has its roots in the mexican Constitution and the foreign investment law, there is
stablished that a foreigner will be able to purchase property in the restricted zone the
same way a national citizen would. The restricted zone is the one from 100km from the
borders and 50km from the coasts. Therefore, the property acquired by a foreigner in
this strip will have to be through a trust.
The trust is a legal entity with its own personality and assests, therefore all the properties and assests transmitted to it will stop being property of the person providing them and from that point forward will be the trusts property (this trust has a beneficiary who will use this assets and properties in his or her best interest).
The trust has 3 parties: setlor ( the person that provides the properties or assets to the trust), the trustee bank (the bank institution that will hold the trust) and the beneficiary (the person that will be the beneficiary of the trust, this person can be the same as the setlor).
The bank acts as the Trustee, and you and those whom you choose are the Beneficiaries of the trust. As the beneficiary of the trust, you maintain complete control over it, with full use of the property you can rent it, sale it or whatever you want to do with it because it is yours. The Trust ( Fideicomiso ) is initially established for a period of 50 years guaranteed and renewable for another 50 years.
You can get your fideicomiso through a permit granted by the Ministry of Foreign Affairs, such permit is requested with the assistance of a Mexican bank, which is going to be your future trustee bank, after you get such permit, you should establish in the Public Deed the real estate transaction with fideicomiso in the same document.
All this process will be done by your lawyer so you dont have to be worry about the permits, Banks, documents, etc.
We take care of that.
1. Offer or letter of intent:
It is the first document that is signed before starting the formal closing process, this document is where the property's address is, the price offered, payment dates and any other observations that you want to agree on. This is signed by the buyer and sent to the seller for acceptance or response to it, once that letter is signed by both parties, continue with the next step.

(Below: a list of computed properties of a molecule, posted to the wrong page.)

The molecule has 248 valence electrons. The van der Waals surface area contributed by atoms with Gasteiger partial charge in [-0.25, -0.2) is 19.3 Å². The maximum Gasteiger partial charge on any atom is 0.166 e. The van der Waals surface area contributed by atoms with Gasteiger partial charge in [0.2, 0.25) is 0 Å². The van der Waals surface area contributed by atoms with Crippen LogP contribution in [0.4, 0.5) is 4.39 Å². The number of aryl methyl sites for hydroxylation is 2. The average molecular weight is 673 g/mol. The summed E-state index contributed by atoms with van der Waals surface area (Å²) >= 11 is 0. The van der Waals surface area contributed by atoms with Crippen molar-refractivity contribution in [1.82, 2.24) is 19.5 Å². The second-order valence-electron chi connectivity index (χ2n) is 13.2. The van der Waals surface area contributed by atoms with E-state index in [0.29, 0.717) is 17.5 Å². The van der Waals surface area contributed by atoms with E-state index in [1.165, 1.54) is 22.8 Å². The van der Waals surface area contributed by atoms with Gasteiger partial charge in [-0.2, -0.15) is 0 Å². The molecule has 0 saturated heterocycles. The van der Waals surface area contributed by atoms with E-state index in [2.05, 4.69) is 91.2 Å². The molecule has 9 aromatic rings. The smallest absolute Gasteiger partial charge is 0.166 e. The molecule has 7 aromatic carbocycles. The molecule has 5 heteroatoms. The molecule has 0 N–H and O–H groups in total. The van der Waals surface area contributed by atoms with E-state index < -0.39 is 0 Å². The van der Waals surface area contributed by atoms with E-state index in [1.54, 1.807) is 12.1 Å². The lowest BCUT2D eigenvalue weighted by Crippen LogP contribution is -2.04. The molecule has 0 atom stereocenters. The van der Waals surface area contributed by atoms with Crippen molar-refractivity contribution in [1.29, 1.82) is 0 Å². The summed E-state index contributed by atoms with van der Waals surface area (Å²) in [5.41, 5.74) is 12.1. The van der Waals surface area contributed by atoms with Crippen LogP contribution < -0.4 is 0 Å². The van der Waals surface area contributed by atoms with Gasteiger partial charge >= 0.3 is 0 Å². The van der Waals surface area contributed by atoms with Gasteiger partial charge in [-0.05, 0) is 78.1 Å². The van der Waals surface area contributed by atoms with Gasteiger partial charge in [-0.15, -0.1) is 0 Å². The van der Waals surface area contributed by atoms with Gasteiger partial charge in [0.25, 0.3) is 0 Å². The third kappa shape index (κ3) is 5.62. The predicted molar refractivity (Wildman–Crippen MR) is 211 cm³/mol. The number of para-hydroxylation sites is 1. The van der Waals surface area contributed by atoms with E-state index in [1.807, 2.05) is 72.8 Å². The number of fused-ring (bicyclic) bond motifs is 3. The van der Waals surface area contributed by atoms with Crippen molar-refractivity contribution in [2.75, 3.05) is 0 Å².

2) Promissory Agreement
In the Promissory Agreement both parties (seller and buyer) will receive the terms and conditions of the real estate transaction.
The most important in the agreement is the following:
a) Name of the Seller
b) Name of the Buyer
c) Description of the property
f) Date for the execution of the public Deed.
3) Public Notary (CLOSING)
The parties involved ( buyer and seller ) will go to the notary chosen, (the total payment of the property must be made in full before or at the notary same day of the transaction, depending on the promissory purchase agreement), if everything is in accordance on what is agreed, both parties can sign the deed.
After you sign your title, the same day or one day after (not before) you have to pay the notary fee asap, because the public notary has the obligation to pay the taxes related to the real estate transaction; therefore, if you don’t pay, the record of your title in the public registry could take more time and money.
4) Public registry of the property
After 3 months of the execution of your title, you can contact the notary in order to request your original Title with the most important document:
BOLETA DE REGISTRO
On each transaction you have costs for each parties, that costs are:
If you calculate between the 7 or 8% of the property sales price you will cover all the costs, you wont have any surprices at the end, this is for foreing people that need a trust.
If you are mexican you calculate between the 5 or 6% of the property sales Price and you can assure you will cover all the closing costs from the beginning to the end.
Our reccomnendation is that once you have your offer accepted ask for a quotation from the notary in order to know exactly the amount you will pay to get the legal documents of the property.